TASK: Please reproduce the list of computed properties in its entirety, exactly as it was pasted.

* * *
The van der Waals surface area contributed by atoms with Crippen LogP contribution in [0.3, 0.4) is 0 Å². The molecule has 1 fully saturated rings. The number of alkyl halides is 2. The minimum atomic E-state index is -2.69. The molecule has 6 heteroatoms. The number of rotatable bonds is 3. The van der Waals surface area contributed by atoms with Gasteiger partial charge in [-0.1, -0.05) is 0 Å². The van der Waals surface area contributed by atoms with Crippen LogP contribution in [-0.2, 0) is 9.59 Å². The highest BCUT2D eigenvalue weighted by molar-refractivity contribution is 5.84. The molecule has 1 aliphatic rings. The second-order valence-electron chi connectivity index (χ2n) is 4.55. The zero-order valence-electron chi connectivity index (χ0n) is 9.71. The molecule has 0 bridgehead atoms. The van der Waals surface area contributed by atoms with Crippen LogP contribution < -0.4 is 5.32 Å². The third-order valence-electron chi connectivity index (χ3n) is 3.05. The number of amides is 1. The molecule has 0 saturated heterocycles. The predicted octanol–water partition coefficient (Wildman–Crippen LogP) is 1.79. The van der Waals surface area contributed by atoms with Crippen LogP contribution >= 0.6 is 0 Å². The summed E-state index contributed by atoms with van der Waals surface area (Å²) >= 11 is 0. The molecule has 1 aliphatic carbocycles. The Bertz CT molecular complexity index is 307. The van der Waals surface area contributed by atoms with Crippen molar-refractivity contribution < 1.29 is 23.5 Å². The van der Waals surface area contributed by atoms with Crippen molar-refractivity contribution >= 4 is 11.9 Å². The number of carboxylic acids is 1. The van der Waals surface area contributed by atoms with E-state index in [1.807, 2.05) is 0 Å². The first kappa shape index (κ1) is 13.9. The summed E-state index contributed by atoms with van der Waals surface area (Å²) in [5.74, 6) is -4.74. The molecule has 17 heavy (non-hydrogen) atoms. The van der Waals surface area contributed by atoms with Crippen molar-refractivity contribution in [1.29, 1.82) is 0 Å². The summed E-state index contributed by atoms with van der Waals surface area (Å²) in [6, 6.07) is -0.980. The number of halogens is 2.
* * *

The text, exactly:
The van der Waals surface area contributed by atoms with Crippen LogP contribution in [0.3, 0.4) is 0 Å². The molecule has 1 fully saturated rings. The number of alkyl halides is 2. The minimum atomic E-state index is -2.69. The molecule has 6 heteroatoms. The number of rotatable bonds is 3. The van der Waals surface area contributed by atoms with Gasteiger partial charge in [-0.1, -0.05) is 0 Å². The van der Waals surface area contributed by atoms with Crippen LogP contribution in [-0.2, 0) is 9.59 Å². The highest BCUT2D eigenvalue weighted by molar-refractivity contribution is 5.84. The molecule has 1 aliphatic rings. The second-order valence-electron chi connectivity index (χ2n) is 4.55. The zero-order valence-electron chi connectivity index (χ0n) is 9.71. The molecule has 0 bridgehead atoms. The van der Waals surface area contributed by atoms with Crippen LogP contribution < -0.4 is 5.32 Å². The third-order valence-electron chi connectivity index (χ3n) is 3.05. The number of amides is 1. The molecule has 0 saturated heterocycles. The predicted octanol–water partition coefficient (Wildman–Crippen LogP) is 1.79. The van der Waals surface area contributed by atoms with Crippen LogP contribution >= 0.6 is 0 Å². The summed E-state index contributed by atoms with van der Waals surface area (Å²) >= 11 is 0. The molecule has 1 aliphatic carbocycles. The Bertz CT molecular complexity index is 307. The van der Waals surface area contributed by atoms with Crippen molar-refractivity contribution < 1.29 is 23.5 Å². The van der Waals surface area contributed by atoms with Crippen molar-refractivity contribution >= 4 is 11.9 Å². The number of carboxylic acids is 1. The van der Waals surface area contributed by atoms with E-state index in [1.807, 2.05) is 0 Å². The first kappa shape index (κ1) is 13.9. The summed E-state index contributed by atoms with van der Waals surface area (Å²) in [5.74, 6) is -4.74. The molecule has 17 heavy (non-hydrogen) atoms. The van der Waals surface area contributed by atoms with Crippen molar-refractivity contribution in [1.29, 1.82) is 0 Å². The summed E-state index contributed by atoms with van der Waals surface area (Å²) in [6, 6.07) is -0.980. The number of halogens is 2.